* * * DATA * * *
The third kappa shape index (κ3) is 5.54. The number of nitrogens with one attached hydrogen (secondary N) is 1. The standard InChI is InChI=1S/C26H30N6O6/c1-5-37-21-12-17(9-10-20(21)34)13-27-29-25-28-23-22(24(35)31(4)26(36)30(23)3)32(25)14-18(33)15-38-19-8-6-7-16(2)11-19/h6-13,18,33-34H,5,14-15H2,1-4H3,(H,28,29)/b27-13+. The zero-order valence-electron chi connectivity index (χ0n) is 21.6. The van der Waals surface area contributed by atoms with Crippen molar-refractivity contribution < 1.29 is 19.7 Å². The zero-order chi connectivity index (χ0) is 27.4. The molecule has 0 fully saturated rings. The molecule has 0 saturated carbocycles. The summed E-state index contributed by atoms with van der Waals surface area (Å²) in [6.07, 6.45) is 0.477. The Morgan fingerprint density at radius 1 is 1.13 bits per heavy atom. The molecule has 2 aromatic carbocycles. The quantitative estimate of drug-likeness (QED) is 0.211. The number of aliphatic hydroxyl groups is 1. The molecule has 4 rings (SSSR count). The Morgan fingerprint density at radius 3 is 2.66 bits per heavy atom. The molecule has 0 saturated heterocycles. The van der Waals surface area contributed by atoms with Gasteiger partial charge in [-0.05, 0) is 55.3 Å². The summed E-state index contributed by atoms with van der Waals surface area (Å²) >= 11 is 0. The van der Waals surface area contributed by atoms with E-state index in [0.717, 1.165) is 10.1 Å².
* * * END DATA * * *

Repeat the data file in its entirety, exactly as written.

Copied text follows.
The third kappa shape index (κ3) is 5.54. The number of nitrogens with one attached hydrogen (secondary N) is 1. The standard InChI is InChI=1S/C26H30N6O6/c1-5-37-21-12-17(9-10-20(21)34)13-27-29-25-28-23-22(24(35)31(4)26(36)30(23)3)32(25)14-18(33)15-38-19-8-6-7-16(2)11-19/h6-13,18,33-34H,5,14-15H2,1-4H3,(H,28,29)/b27-13+. The zero-order valence-electron chi connectivity index (χ0n) is 21.6. The van der Waals surface area contributed by atoms with Crippen molar-refractivity contribution < 1.29 is 19.7 Å². The zero-order chi connectivity index (χ0) is 27.4. The molecule has 0 fully saturated rings. The molecule has 0 saturated carbocycles. The summed E-state index contributed by atoms with van der Waals surface area (Å²) in [6.07, 6.45) is 0.477. The Morgan fingerprint density at radius 1 is 1.13 bits per heavy atom. The molecule has 2 aromatic carbocycles. The quantitative estimate of drug-likeness (QED) is 0.211. The number of aliphatic hydroxyl groups is 1. The molecule has 4 rings (SSSR count). The Morgan fingerprint density at radius 3 is 2.66 bits per heavy atom. The molecule has 0 saturated heterocycles. The van der Waals surface area contributed by atoms with Gasteiger partial charge in [-0.05, 0) is 55.3 Å². The summed E-state index contributed by atoms with van der Waals surface area (Å²) >= 11 is 0. The van der Waals surface area contributed by atoms with E-state index in [0.717, 1.165) is 10.1 Å².